Passing on Your Faith
|image courtesy of Philo Nordlund via flickr|
What does it look like to pass on our faith to our children? Of course we must teach them with our words, but there has to be more. Children see right through a shallow and empty faith; they might reject their parents’ “faith” in the short-term, but more definitely when they leave the home.
I’m not saying that parents have to be perfect (or my kids would have no hope at all!). The overall question to ask is whether the general direction in life is that which matches up with the gospel. Am I being changed (a work of the Spirit), am I trying to change myself (through my own power), or am I not changing at all though I say I am a Christian? The first is a what a Christ-follower looks like, but the last is the mark of a hypocrite.
Paul Martin gives an excerpt from a commentary on Hebrews. In this commentary by Rick Phillips, we see examples of how our kids can see Jesus’ work in our lives — repentance, forgiveness, giving, and graciousness. You can read the excerpt here.
This mindset is slightly different to others I’ve come across. For example, although I have not read Already Gone (by Ken Ham, Britt Beemer, and Todd Hillard), I’ve read some articles (like this one) and promotional material that has given me an understanding of the book’s premises. Correct me if I’m wrong, but the authors make a case that so many people “leave the faith” when they leave the home because parents and churches compromise on the topic of creation and evolution.
I don’t buy it.
Teaching that God’s word is inerrant, infallible, and inspired is important, and this applies in the areas of history, science, morals, sociology, and more. However, whether a church or parent spends a significant part of their time teaching Creationism is not the main factor of how strong a child’s faith remains. (For the record, I do believe that God created everything with His word, and that the earth is young, on the order of thousands of years.)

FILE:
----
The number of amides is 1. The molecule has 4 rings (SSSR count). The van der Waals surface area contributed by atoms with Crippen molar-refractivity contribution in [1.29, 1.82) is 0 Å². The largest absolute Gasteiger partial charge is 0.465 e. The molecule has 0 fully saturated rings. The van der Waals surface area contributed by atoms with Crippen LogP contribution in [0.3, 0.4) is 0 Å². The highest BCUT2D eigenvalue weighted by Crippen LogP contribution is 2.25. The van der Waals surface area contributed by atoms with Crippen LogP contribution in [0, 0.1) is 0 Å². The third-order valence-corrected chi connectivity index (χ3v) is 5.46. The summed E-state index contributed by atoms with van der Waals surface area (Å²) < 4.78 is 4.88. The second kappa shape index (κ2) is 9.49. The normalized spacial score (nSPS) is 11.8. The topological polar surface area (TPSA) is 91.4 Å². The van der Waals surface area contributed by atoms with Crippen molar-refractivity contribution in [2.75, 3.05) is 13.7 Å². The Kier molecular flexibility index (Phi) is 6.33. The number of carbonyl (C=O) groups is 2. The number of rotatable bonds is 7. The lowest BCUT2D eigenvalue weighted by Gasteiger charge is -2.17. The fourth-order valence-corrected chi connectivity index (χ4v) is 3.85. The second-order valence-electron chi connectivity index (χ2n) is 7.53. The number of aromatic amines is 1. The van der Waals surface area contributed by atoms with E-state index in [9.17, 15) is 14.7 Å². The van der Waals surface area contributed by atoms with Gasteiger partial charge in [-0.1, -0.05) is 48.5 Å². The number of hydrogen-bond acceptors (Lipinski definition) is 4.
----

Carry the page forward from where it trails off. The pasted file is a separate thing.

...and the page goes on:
A student who appears to fall away from faith doesn’t do so because he is all of the sudden confronted with academics who present a compelling case against God. He “falls away” (if that can be done) because he never really owned the faith himself. While he went to church and did good deeds and learned the right things, there was no heart-level, inside-out life change.
A bigger issue than whether his parents taught him Creationism is if he saw his parents live sacrificially, committed to the gospel and the local church.
A bigger issue than whether his church had classes about “Why Evolution Is Not Biblical” is whether he had mentors who loved him, listened to him, and called him out to put Christ first.
A bigger issue than how evolution changes organisms over time is how the gospel changes you over time.
I remember inviting a college friend and teammate to a campus ministry event. He replied, “I spent 18 years of my parents making me go to church. Now that I’m out of the house, I’m never going to church again.” Without judging his parents, I wonder how much life change their son could see in them.
Our kids don’t just need our preaching. They need us to continually pursue and submit to Christ.
We don’t just need evidence for God. We need evidence of a life that has been changed by the Holy Spirit.
- “How Do We Know That God Is Real?”
- Biblical Parenting vs Gospel Parenting
- Postmodern Parent
- Don’t Be a Seasonal Christian Parent
- Love Jesus, Love Your Kids
- “Prayer Back in Schools” Is NOT the Answer
- The Head, Heart, and Hands of the Gospel
- Is It OK to “Accept Jesus in Your Heart”?
- Made in Your Image
- Big Truths: On a Mission Like Jesus
- How Would You Define a Perfect Parent?
- Write to Your Kids, in a Bible